Dublin’s success deserves to be lauded in more than the Ha’penny place
The city should look for ways to properly mark the achievements of Jim Gavin’s team
Dublin City Council’s banner on the Ha’penny Bridge in Dublin. Photograph Nick Bradshaw
One of the best moments in the entire history of Dublin belongs to the opening seconds of Phil Lynott’s lush and irrepressible ode to his home city, Old Town.
The accompanying video has Philo striding across the Ha’penny Bridge, easy with the fact that he is, by some distance, the last word in whatever rock godliness is supposed to be. He looks fantastic and as he glides through the city on a fresh day in 1982, it lights up around him.
It’s not so much a pop video as three minutes of sound and vision perfection. And it’s hard not to think of it anytime you cross or even see the Ha’penny Bridge – when crawling up the quays in grinding traffic on those muggy summer days when people from outside counties visit the capital to see their team play in Croke Park where, these days, sooner or later, they get beaten by Dublin.
The unexpected row over the hanging of the ‘Up The Dubs’ banner across both rails of the historic bridge has become the chief topic of debate in the city since Jim Gavin’s team swept to their fifth league title in six years.
For some, the banner is a tacky looking eye-sore needlessly defacing one of Dublin’s most beloved structures.
For others, it is a light-hearted and visible celebration of a team that has already singled itself out as one of the most remarkable in the long history of the GAA.
Nobody is saying they don’t like the Dubs. But some people are saying they just don’t like the banner. It’s a matter of taste, with the Dublin Civic Trust fronting a dignified if despairing protest against the presence of the banner placed on the bridge by Dublin City Council, whose argument is that the banner “brightens up the city.”
In Monday morning’s radio debate on RTÉ, a spokesperson for the Council went to pains to stress the temporary nature of the banner. Much like, say, the moving statues in the west of Ireland of the 1980s, it appears only every so often: “if Dublin are in a final – which has, admittedly been a more frequent occurrence in recent years.”
Oh, you can imagine wry nods of appreciation across the strongholds of Kerry and Meath at this kind of highly nuanced and sophisticated trolling. For decades, the colouring-in of local livestock and the decking out of towns, villages and architectural wonders was the happy pastime of counties who habitually won All-Irelands and other trophies in the years when Dublin could not. You couldn’t really miss the fact that a county was in a big final because it looked as if a gigantic child had taken two crayola markers in the designated county colours and scribbled over every inch of it.
In Dublin, it works differently. The Dublin senior football team has never been more visible – it has also never been less talkative but that’s a different issue. But for all that, it is still incredibly easy for the achievements of the team to become lost or drowned out in the diversity and sheer energy and size of the city.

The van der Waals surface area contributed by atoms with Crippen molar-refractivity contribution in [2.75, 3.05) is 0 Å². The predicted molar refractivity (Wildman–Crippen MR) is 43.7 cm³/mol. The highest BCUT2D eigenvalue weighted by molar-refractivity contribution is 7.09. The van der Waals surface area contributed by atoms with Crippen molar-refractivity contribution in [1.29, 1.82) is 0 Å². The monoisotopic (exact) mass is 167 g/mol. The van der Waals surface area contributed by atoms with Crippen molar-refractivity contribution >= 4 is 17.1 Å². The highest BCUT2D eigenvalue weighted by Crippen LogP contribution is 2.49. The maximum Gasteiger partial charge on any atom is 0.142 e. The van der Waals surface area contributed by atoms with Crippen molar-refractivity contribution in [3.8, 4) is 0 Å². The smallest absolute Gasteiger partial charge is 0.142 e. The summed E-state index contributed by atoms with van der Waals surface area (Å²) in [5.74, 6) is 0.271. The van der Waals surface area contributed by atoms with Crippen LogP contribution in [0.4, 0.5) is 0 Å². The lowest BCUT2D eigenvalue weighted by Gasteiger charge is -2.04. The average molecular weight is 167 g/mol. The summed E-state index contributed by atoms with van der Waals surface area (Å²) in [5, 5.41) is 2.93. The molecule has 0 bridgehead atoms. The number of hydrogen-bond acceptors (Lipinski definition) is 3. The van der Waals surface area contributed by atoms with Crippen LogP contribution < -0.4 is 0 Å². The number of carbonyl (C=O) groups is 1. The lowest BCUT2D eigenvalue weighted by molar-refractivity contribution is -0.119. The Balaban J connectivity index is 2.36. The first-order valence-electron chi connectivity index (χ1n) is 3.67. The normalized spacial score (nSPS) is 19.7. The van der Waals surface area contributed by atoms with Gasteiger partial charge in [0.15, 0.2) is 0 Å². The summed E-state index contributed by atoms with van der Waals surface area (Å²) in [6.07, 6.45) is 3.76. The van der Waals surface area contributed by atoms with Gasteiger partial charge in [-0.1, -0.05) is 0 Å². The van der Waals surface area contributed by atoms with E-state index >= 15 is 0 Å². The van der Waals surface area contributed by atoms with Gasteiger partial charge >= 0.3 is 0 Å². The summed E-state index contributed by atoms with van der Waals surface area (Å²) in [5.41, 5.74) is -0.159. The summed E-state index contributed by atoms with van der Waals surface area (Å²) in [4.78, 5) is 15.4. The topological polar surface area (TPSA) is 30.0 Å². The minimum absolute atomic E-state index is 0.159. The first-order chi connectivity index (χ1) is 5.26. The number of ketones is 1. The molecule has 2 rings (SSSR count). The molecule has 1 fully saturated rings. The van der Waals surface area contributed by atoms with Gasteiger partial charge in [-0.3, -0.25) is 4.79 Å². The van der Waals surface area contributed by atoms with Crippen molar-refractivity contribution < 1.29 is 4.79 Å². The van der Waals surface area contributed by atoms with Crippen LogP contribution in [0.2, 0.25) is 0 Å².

In his Dublin jersey, in Croke Park, Con O’Callaghan is a star. Walking across the Ha’penny Bridge, though, he’s just another young guy in a young city. So there is an understandable instinct to mark what is an incredible GAA era in a county that had, for years, struggled with the complex task of transferring the potential of its population into on-field success.
But is this particular banner the way to do it? Doesn’t the team deserve slightly more? One of the most brilliantly conceived public tributes to any football team was an old shed smack on the Galway-Mayo border on the N7, just down the road from Ballindine. The shed was painted green and red and proclaimed Mayo: All-Ireland Champs 1951, as if that date was in the recent past. It was simple and evocative and, sitting there against the backdrop of empty fields, asked a thousand questions of passing motorists.
Does the Ha’penny Bridge banner do any of that? It’s hard to disagree with the argument that it’s not the most brilliantly conceived moment in the history of design – or even the history of banners.
If the DCC wish to decorate the city with iconography celebrating the county team, couldn’t it explore more imaginative ways of doing so? Couldn’t they light up landmarks in sky and navy blue? Couldn’t they commission artists to ‘brighten up the city’ with murals portraying everything that makes urban (and suburban) GAA different from the scene across the country? What artist couldn’t make splendid city art out of the face of Kevin Heffernan? What artist wouldn’t be up for making art out of a 60-foot silhouette of Diarmuid Connolly?
Forget, for a moment, that the restarts of Stephen Cluxton are an art installation in their own right. There is limitless potential. Couldn’t they even come up with a banner that hangs below the rails of the Ha’penny – something less busy and loud but still proclaiming what has become the essential city victory cry: Up The Dubs?
Thousands of tourists visit the city every week without any real idea of the GAA or that Dublin is enjoying a special time as a Gaelic football phenomenon. They are a source of immense pride across Dublin: that that pride should be mirrored in the cityscape is no bad thing.
Dublin will play for its fourth All-Ireland title in a row this summer. Among the other competing counties, there will be little sympathy towards this row over the aesthetics of the Dubs banner. If anything, it’s a sign of how well everything is going for Dublin GAA.
For other counties, its not the damn banner that’s the problem. It’s the Dubs themselves. Are they ever going to stop? And why doesn’t the Hill crowd sing Old Town anyway?